When I was in college I decided to take a course on advanced web design. I thought web design was going to be my major path forward and I was pumped to be on the leading edge of technology. Looking back, that was laughable.
The class focused on building websites in flash. Now if you know anything about web design in today’s society, you now know that course was a waste of time.
Why was it a waste? Flash websites aren’t supported by mobile devices and that class was taught on the brink before the iPhone took over the world. Another fun fact nugget, flash sites are difficult for search engines to read. To add to the mix, the links aren’t standard HTML, there’s no great to optimize the sites, the images don’t support alternative text, and are super slow to load.
Overall, not a great start out of the gate. I can’t remember the exact details of the assignment, but I ended up choosing to build a site from the perspective of an obsessed fan who loved David Hasselhoff. The comedic effect was going to be great.
But since we are talking about one of my very first websites you can probably guess that it was awful. I mean…like really bad. I could give you a ton of excuses why. It felt like the Universe was truly against me. My course load that semester tested the limits of my stress tolerance, and my health severely deteriorated from a surprise diagnosis of gastroparesis. (If you are not sure what that is, it means that your stomach is paralyzed and you can’t process food like normal people.)
So as my body wasted away, so did my aspirations of being a good web designer. The project was embarrassing. It was tough experiences like those to really make you question if you are doing the right thing or if you should give up altogether.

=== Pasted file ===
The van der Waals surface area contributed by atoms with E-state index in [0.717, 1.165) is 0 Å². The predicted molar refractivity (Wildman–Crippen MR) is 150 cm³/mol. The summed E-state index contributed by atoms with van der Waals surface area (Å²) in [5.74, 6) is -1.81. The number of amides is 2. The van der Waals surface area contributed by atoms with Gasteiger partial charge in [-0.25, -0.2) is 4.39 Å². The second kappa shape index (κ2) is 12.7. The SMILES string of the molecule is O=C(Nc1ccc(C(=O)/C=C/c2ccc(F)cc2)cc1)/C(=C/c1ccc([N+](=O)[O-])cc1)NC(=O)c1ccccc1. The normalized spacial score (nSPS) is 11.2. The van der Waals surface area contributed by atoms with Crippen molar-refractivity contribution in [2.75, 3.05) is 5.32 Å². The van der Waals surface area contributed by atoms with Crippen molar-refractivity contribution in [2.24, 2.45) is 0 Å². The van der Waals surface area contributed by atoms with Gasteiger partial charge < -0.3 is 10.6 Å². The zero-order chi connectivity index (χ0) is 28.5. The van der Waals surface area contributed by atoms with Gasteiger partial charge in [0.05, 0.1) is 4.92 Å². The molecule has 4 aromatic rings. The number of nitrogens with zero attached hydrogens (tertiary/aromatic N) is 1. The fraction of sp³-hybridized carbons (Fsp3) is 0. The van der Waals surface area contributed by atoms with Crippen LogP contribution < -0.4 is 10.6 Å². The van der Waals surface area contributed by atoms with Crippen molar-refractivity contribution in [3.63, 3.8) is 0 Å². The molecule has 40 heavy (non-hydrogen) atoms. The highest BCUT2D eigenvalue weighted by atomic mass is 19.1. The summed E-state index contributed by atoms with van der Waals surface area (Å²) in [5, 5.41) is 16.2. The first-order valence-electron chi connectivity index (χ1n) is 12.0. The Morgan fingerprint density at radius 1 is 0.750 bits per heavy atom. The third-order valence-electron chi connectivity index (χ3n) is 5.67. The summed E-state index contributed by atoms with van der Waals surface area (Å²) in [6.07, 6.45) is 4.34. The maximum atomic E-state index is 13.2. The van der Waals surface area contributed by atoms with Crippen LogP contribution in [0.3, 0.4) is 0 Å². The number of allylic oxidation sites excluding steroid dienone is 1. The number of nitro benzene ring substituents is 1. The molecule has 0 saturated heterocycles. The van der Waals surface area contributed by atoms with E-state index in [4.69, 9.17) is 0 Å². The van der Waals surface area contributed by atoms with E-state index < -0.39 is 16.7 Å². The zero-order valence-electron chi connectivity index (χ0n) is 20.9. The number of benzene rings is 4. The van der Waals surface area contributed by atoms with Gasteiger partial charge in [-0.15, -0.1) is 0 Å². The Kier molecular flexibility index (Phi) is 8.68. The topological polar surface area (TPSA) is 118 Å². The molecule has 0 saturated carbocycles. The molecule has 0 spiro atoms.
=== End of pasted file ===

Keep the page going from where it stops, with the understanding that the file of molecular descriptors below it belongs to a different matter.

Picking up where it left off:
But if we believe the stories that we tell ourselves when we first experience these life challenges, we would never grow. By no means am I an amazing web developer, but after 15 years of working at it, I feel pretty good about my skills. It took a long time to get better. It took an even longer time to feel confident.
The point is, no matter where you start or how awful the things are that you create, you have to start. It’s so cliche, but it’s true. After you leave college the learning never stops. I taught myself everything I know about websites. I sat through endless hours of tutorials because I knew that if I wanted to be better and I had to go the extra step.
So no matter where you are on your journey, I encourage you to keep walking forward. Learn something new, and look back and laugh at where you started.
My Digital Toolbox
Here are a few of the tools and platforms that I enjoy using. Some of these platforms are featured in this video.
Email Verification: Debounce
Content Management System: WordPress
WordPress Hosting: Flywheel
WordPress Theme: Divi by Elegant Themes
Email Marketing: Mailchimp
HTML Text Editor: Sublime Text
FTP Client: Cyberduck
Disclosure: Some of the links in this document are ‘affiliate links.’ This means if you click on the link and purchase the item, I will receive an affiliate commission.